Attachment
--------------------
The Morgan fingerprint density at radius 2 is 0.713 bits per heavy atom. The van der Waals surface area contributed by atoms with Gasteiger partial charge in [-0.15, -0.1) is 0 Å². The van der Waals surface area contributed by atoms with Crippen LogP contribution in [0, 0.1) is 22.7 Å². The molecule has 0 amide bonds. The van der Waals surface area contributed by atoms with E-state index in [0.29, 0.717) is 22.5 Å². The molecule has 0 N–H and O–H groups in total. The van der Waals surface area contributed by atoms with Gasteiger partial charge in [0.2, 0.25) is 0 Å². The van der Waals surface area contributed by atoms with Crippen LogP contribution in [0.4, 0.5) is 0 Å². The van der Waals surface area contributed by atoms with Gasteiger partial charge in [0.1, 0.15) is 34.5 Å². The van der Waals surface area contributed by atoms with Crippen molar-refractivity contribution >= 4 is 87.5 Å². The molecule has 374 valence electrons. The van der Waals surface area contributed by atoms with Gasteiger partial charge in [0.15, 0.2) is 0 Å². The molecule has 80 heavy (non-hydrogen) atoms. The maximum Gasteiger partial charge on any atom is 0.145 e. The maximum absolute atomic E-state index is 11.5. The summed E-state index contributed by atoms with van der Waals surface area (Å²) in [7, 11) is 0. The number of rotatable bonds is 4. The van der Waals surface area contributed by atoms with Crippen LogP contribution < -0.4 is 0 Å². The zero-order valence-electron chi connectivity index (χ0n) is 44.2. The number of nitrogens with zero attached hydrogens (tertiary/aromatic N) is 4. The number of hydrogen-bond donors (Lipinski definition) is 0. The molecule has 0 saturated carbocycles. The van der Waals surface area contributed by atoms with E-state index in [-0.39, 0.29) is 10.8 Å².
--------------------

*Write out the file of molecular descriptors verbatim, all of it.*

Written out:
The Morgan fingerprint density at radius 2 is 0.713 bits per heavy atom. The van der Waals surface area contributed by atoms with Gasteiger partial charge in [-0.15, -0.1) is 0 Å². The van der Waals surface area contributed by atoms with Crippen LogP contribution in [0, 0.1) is 22.7 Å². The molecule has 0 amide bonds. The van der Waals surface area contributed by atoms with E-state index in [0.29, 0.717) is 22.5 Å². The molecule has 0 N–H and O–H groups in total. The van der Waals surface area contributed by atoms with Gasteiger partial charge in [0.2, 0.25) is 0 Å². The van der Waals surface area contributed by atoms with Crippen LogP contribution in [0.4, 0.5) is 0 Å². The van der Waals surface area contributed by atoms with Gasteiger partial charge in [0.1, 0.15) is 34.5 Å². The van der Waals surface area contributed by atoms with Crippen molar-refractivity contribution >= 4 is 87.5 Å². The molecule has 374 valence electrons. The van der Waals surface area contributed by atoms with Gasteiger partial charge in [0.15, 0.2) is 0 Å². The molecule has 80 heavy (non-hydrogen) atoms. The maximum Gasteiger partial charge on any atom is 0.145 e. The maximum absolute atomic E-state index is 11.5. The summed E-state index contributed by atoms with van der Waals surface area (Å²) in [7, 11) is 0. The number of rotatable bonds is 4. The van der Waals surface area contributed by atoms with Crippen LogP contribution < -0.4 is 0 Å². The zero-order valence-electron chi connectivity index (χ0n) is 44.2. The number of nitrogens with zero attached hydrogens (tertiary/aromatic N) is 4. The number of hydrogen-bond donors (Lipinski definition) is 0. The molecule has 0 saturated carbocycles. The van der Waals surface area contributed by atoms with E-state index in [-0.39, 0.29) is 10.8 Å².